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Duluth group creates more monarch habitat

"Plant a little and they will come." That's the unofficial motto for Monarch Buddies -- Duluth's group of butterfly boosters -- the organization works to grow available habitat for the iconic insect by planting milkweed. "Folks of my age can reme...

Duluthian Dan Schutte, owner of Shoreview Natives, digs a hole for native plants in a pollinator garden on the Lakewalk near 26th Avenue East in Duluth. The garden is a new monarch butterfly habitat way station. Clint Austin / caustin@duluthnews.com
Duluthian Dan Schutte, owner of Shoreview Natives, digs a hole for native plants in a pollinator garden on the Lakewalk near 26th Avenue East in Duluth. The garden is a new monarch butterfly habitat way station. Clint Austin / caustin@duluthnews.com
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"Plant a little and they will come."

That's the unofficial motto for Monarch Buddies - Duluth's group of butterfly boosters - the organization works to grow available habitat for the iconic insect by planting milkweed.

"Folks of my age can remember these huge migrations and seeing so many monarchs around," said Tom Ueckre, president of Monarch Buddies. "Most of those folks say 'I just don't see that many anymore,' so we're trying to help get more monarch habitat out there."

Milkweed is the only plant monarchs will lay eggs on. That's because it's the only plant with leaves the caterpillars will eat. While the group spends the whole summer planting, volunteers were out in force Tuesday working on a new monarch waystation - a garden designated for monarch butterflies and other pollinators.

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Located at 26th Avenue East and London Road, the garden will occupy a peninsula of soil adjacent to the Lakewalk. It will host three kinds of milkweed, as well as other native flowers that feed pollinators.

"Mid-July projects are great," said Dan Schutte. "By August, there's going to be a lot of flowers in here. And then next year, it's going to go bonkers."

Schutte runs Shoreview Natives, the group assisting with developing the waystation. He said it'll take about two years of maintenance after the plants are in the ground. But after that, it'll take little work to keep up.

"I'm already seeing monarch caterpillars on milkweed up here. By mid-September, it will be able to support monarch larvae," said Schutte.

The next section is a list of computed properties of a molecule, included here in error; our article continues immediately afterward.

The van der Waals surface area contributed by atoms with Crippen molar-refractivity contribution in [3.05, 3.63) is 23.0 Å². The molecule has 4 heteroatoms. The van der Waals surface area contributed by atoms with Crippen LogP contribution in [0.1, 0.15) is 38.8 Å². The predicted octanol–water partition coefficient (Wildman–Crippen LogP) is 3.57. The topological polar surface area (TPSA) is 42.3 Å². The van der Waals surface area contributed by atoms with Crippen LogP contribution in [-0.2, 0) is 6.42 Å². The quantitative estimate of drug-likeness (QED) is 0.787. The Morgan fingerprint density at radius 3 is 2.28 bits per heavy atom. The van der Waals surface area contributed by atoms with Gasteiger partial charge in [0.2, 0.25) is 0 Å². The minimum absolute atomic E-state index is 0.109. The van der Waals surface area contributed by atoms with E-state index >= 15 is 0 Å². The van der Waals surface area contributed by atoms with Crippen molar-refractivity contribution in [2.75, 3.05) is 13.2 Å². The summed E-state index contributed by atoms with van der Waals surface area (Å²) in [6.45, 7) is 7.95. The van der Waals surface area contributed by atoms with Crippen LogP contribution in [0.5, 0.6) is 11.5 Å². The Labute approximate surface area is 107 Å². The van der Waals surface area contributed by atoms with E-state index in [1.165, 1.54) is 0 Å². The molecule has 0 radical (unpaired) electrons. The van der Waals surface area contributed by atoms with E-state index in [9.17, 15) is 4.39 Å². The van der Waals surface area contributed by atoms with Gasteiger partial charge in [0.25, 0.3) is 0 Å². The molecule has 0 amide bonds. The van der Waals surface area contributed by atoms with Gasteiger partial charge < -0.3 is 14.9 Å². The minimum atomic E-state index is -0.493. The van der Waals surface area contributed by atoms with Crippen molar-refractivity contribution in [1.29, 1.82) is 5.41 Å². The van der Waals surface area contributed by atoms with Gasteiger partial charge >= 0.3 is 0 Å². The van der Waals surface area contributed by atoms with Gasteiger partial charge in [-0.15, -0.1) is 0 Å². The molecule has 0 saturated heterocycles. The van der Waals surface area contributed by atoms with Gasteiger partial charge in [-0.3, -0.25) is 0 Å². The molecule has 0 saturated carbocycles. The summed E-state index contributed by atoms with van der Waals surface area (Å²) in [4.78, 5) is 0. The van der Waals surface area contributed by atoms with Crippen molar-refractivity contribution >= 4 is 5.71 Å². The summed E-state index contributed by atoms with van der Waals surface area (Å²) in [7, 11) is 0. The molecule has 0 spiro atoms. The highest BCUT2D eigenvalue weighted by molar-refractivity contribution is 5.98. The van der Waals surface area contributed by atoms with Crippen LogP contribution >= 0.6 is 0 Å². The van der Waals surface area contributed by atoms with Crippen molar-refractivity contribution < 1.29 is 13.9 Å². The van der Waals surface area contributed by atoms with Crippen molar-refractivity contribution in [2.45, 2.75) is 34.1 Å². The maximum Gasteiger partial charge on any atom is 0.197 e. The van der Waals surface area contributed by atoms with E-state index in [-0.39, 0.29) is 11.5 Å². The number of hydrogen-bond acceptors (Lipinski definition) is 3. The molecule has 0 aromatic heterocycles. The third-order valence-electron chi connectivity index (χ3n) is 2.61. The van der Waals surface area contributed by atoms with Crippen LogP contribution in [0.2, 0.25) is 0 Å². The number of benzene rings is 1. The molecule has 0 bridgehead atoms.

The Center for Biological Diversity reports the monarch population has fallen by as much as 80 percent since surveys measuring the insect's numbers began in 1993.

"There's some things going on these days with pollinators," said Schutte. "A lot of these things are in serious crisis mode. Pollinators in general supply one out of every three bites of food you're taking in on a daily basis so this is an ecological big deal."

The Monarch Watch is a program run out of the University of Kansas. Their guidelines for building a waystation include planting a couple types of milkweed, having other flowers that produce nectre for other pollinators and not using any pesticides.

To help stabilize the monarch butterfly population decline, the Monarch Buddies have been working for more than four years to plant habitat for the insect. So far, more than 100 members have helped plant 50 waystations. And they serve another purpose, too.

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"Native plant installations are a really great hub for community development, economic stuff and water quality protection and erosion control," said Schutte. "It just all happens right here."

The roots will hold soil in place, the added greenspace will add to the neighborhood aesthetic and it's less land the city has to actively manage over the summer.

"People tell me, 'Every morning I walk out with my cup of coffee and I look at those plants,' and it starts their day off right," said Schutte. "I think that's going to start happening in this neighborhood."

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